The lack of object constancy is at the heart of borderline personality traits. For the insecurely attached individuals, any kind of distance, even brief and benign ones, trigger them to re-experience the original pain of being left alone, dismissed, or disdain. Their fear could trigger coping survival modes such as denial, clinging, avoidance and dismissing others, lashing out in relationships, or the pattern of sabotaging relationships to avoid potential rejection.
Without object constancy, one tends to relate to others as "parts," rather than "whole." Just like a child who struggles to comprehend the mother as a complete person who sometimes rewards and sometimes frustrates, they struggle to hold the mental idea that both themselves and ourselves have both good and bad aspects. They may experience relationships as unreliable, vulnerable, and heavily dependent on the mood of the moment; There seems to be no continuity in the way they view their partner—it shifts moment to moment and is either good or bad.
Without the ability to see people as whole and constant, it becomes difficult to evoke the sense of the presence of the loved one when they are not physically present. The feeling of being left on their own can become so powerful and overwhelming that it evoke raw, intense and sometimes child-like reactions. When abandonment fear is triggered, shame and self-blame closely follow, further destabilizing the anxious person’s emotions. Because the origins of these strong reactions were not always conscious, it would seem as though they were "unreasonable," "immature." In truth, if we think of them as acting from a place of repressed or dissociated trauma; and consider what it was like for a 2-year-old to be left alone or be with an inconsistent caregiver, the intense fear, rage, and despair would all make sense.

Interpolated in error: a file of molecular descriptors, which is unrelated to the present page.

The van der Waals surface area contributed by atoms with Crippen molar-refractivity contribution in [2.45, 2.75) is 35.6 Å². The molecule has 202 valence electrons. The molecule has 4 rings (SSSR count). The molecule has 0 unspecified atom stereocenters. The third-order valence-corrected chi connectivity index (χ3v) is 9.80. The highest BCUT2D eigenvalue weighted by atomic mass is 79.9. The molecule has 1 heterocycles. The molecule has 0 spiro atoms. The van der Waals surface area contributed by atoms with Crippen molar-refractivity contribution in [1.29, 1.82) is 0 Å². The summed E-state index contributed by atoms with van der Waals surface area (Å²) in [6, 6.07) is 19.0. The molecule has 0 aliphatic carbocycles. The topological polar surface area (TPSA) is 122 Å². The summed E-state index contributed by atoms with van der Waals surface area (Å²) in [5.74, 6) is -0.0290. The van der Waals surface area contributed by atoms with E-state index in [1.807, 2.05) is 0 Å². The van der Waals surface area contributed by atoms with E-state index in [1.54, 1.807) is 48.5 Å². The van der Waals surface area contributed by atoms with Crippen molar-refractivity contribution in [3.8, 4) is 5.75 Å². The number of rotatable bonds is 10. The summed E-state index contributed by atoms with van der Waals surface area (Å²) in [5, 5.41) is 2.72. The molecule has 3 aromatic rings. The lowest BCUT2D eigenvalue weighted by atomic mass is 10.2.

Healing from the void
A big part of developing object constancy is to have the ability to hold paradoxes in our mind. The same way the caregiver who feeds us is also the one who fails us, we must come to grapple with the truth that no relationship or people are all good or all bad.
If we can hold both the faults and the virtues in ourselves and others, we would not have to resort to the primitive defense of "splitting," or black-or-white thinking. We do not have to devalue our partner because they have disappointed us completely. We could also forgive ourselves—just because we are not perfect all the time does not mean we are, therefore defective or unworthy of love.
Our partner could be limited and good enough at the same time.
They could love and be angry at us at the same time.
They might need to distance themselves from us sometimes, but the foundation of the bond remains solid.
Fear of abandonment fear is over-powering because it brings back the deep trauma that we carry from when we were a little child, being thrown into this world as helpless beings, utterly dependent on those around us. But we must acknowledge that our fears no longer reflects our current reality. Although there is never absolute certainty and safety in life, we are an adult now and have different choices.
As adults, we could no longer be "abandoned"—if a relationship comes to an end, it is the natural consequences of a mismatch in two people’s values, needs, and life paths. We could no longer be "rejected"–for the value of our existence does not depend on the opinions of others. We could no longer be engulfed or trapped–we can say no, set limits, and walk away.
As a resilient adult, we could cradle the 2-month-old inside of us that was terrified of being dropped; We learn to stay inside of our bodies even in fear without dissociating; and we could stay in relationships with others even in the midst of uncertainty, without running away into avoidance and defenses.
Rather than getting stuck in a search for the "missing piece," we come to recognize ourselves as a whole and integrated being.
The trauma of being dropped and left alone has passed, and we are given the opportunity for a new life.